The summer sun emerges and I automatically want to buy a new dress. I imagine crisp linens or flowing fabrics in kelly green and matching patent leather sandals with cork wedges. After escaping my graduate class last week, I felt compelled to take part in a “spot of shopping”—as my mother in-law delicately puts it—the intonations of her accent sounding smooth and unwavering.
Armed with an over-priced soy latte, I emerge onto the streets lined with chic boutiques amongst the high streets, I walked passed each, my reflection of milky winter skin nearly blinding me.
“I must book that holiday villa in Lanzorate for some much needed sun.”
I walk passed each boutique window display and feel drawn to enter through the doorways. It is as if a cyclone force is drawing me inwards. Soft spring colors line the walls, flowing with each open of the boutique door. Always liking the idea of owning my very own boutique, I make a mental note of the jewel-enhanced wallpapers, the mini topiary, the chandeliers. I imagine my own shop with quotations of “I want a chic shop with dresses and jewelery and handbags and stuff …” neatly scrolled on the walls in glossy paint above linen chic-ness. I have so many dreams yet, at present, shopping is of upmost importance.
And at that moment, I spotted it—dainty, flowing, and in my size. I imagined it swishing like a bell as I moved within the layers of material. I had to have it. A slender male figure in infamous skinny jeans and a sheer top of mini flower print greets me with a commissioning smile. His hair is styled with an abundance of hair product, his hips popping from side to side and he sashays. He takes my newly found dress to the back of the shop while I follow with anticipation. I make my way to the dressing room of heavy velvet curtains and oversized poufs—American-ly known as footstools.
Stripping to bareness, my skin feels slightly cool to the touch. Happy to have worn my best knickers (ahem) panties and bra set, I slip into the dress.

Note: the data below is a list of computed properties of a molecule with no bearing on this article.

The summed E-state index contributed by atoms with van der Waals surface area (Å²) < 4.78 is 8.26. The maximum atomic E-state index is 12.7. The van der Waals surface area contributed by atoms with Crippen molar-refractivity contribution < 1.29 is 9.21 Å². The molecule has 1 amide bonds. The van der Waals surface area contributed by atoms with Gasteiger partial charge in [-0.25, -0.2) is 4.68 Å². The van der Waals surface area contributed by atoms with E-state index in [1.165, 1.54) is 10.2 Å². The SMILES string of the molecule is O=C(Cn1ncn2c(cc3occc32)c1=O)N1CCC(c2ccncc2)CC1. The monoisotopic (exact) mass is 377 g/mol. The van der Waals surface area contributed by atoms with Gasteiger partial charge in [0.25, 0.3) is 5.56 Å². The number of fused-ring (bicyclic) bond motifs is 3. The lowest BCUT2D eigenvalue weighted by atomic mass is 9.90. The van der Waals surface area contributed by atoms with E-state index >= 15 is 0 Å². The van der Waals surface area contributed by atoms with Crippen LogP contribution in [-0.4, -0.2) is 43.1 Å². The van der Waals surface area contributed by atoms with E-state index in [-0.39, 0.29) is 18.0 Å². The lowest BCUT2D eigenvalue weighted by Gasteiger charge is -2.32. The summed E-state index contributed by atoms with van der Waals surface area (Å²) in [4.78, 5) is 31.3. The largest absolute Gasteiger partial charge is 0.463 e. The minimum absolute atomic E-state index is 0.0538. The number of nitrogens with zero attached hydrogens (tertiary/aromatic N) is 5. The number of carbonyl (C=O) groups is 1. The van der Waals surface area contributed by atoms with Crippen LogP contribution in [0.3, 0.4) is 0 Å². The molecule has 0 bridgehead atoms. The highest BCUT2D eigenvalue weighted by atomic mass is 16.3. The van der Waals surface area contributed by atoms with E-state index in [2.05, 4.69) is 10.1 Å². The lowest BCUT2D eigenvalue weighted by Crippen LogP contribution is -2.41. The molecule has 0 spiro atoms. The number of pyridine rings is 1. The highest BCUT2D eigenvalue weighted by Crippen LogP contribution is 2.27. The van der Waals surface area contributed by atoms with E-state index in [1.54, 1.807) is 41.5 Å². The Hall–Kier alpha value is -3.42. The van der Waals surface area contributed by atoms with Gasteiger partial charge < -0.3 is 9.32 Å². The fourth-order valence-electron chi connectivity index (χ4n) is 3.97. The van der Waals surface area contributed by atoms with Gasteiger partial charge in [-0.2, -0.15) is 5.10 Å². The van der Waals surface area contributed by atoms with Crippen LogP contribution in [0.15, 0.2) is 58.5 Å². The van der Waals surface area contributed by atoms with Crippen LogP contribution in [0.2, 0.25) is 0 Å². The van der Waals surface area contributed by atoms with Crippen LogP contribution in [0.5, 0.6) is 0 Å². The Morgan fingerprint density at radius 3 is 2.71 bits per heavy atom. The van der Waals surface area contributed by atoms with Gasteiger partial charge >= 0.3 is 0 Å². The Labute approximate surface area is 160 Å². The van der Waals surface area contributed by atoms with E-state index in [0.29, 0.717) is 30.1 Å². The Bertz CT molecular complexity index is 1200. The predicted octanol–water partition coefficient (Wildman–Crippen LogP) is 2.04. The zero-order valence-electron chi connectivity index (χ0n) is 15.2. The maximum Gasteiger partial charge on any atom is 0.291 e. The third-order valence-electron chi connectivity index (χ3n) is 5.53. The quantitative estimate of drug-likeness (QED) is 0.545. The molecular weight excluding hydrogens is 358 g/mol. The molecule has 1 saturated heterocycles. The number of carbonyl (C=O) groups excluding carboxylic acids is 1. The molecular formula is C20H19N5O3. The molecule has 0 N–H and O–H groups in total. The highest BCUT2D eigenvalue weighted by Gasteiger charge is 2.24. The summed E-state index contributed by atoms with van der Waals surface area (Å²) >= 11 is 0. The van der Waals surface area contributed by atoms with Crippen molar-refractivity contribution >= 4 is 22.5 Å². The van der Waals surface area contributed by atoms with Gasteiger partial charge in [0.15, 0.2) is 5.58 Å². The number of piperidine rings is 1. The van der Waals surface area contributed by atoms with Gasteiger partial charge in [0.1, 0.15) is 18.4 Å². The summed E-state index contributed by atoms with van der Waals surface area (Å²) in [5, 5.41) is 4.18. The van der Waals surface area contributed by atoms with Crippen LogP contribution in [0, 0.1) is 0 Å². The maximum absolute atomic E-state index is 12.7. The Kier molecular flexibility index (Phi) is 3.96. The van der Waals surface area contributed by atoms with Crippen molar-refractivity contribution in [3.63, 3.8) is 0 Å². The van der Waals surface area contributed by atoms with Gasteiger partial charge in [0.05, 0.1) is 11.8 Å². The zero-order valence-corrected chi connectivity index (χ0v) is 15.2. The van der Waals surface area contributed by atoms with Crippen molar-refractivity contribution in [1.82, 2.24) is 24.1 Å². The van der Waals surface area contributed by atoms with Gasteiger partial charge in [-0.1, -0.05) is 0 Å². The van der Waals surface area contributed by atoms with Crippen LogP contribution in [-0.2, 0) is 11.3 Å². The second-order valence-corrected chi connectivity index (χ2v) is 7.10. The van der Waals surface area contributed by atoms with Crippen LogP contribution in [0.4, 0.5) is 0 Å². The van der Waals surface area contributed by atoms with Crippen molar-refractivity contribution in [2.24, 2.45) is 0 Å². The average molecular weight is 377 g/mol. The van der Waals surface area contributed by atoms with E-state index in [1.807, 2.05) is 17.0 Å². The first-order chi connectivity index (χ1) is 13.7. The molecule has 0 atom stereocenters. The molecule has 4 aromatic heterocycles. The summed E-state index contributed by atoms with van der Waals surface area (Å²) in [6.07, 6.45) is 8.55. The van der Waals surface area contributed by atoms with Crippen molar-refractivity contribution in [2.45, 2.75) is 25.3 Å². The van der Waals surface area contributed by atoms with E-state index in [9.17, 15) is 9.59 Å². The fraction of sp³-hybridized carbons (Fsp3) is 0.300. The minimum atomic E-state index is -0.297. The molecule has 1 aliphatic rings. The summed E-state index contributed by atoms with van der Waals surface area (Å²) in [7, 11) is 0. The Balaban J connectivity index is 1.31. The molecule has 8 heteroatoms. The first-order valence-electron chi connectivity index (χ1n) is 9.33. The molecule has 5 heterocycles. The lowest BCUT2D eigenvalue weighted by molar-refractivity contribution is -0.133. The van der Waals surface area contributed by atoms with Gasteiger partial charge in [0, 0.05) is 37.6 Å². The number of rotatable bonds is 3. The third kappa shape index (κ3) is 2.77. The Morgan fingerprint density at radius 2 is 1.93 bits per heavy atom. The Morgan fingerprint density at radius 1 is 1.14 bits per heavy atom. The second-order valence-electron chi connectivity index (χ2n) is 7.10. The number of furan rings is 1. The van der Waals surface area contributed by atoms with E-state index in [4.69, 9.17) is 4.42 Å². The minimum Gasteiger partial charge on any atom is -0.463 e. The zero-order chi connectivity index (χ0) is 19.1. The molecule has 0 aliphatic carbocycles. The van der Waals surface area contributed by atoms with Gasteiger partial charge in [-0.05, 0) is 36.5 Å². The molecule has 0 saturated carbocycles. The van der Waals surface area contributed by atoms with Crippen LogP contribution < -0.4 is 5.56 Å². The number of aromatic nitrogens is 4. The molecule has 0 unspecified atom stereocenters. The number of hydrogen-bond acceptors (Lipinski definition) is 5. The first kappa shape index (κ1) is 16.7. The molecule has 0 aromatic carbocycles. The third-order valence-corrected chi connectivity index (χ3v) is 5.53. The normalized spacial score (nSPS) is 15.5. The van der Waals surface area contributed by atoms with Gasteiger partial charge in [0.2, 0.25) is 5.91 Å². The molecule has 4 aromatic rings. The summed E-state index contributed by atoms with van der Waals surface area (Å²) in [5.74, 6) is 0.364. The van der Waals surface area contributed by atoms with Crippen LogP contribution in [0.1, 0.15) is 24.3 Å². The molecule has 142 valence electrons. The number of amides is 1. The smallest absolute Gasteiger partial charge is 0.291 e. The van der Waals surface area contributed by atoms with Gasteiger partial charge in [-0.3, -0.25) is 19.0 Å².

There is no zip.
Determined, I force the fabric over my chest. If I can get the dress past the heaving flesh, I can make it work. Finally. I swish around the dressing room, proudly modeling and curious as to which function it may be worn next. I imagine shoes, pearl necklace, and my favorite matching earrings. Time for the purchase.
As I emerge into the dressing room once again, I tug at the dress, pulling it upwards with more and more force and the minutes pass. I can feel a flush of warmth overcoming my face, my cheeks as pink as roses. My skin becomes clammy, my breath quick and relentless. I was trapped—in my perfect dress.
“Are you alright?” the boutique assistant yelps from outside the curtains. His accent lazy and consonants and vowels skimmed over as he spoke.
Oh my good heavens, I just grunted?
Mortified, I quickly responded, “Yes, terrific! Fantastic, thanks!”
My gawd that was so American. Why didn’t you just shout, “Awesome!” in your best hillbilly accent followed by a “Hee-haw!”
But I wasn’t alright. I was trapped in a dress and three seconds away from having a panic attack. I felt just like I did when I was trapped in a tanning bed room. The lock would not budge, I was hot and flustered and on the verge of screaming for help.
Yet, this time I couldn’t. I was half-naked and I certainly was not letting Mr Sass-a-frass free me from the restricting garment. I imagined myself walking into the boutique with the dress halfway over my head giving the British my best “I am the great cornholio” impression. Surely, Beavis was a hit in the 1990s.
Eventually, I freed myself. After sitting my bare fanny ahem bum on a corner chair in the dressing room and letting the redness in my cheeks subside.
Needless to say, I did not purchase that little green number even though it was fabulous on. I could not imagine wearing it indefinitely.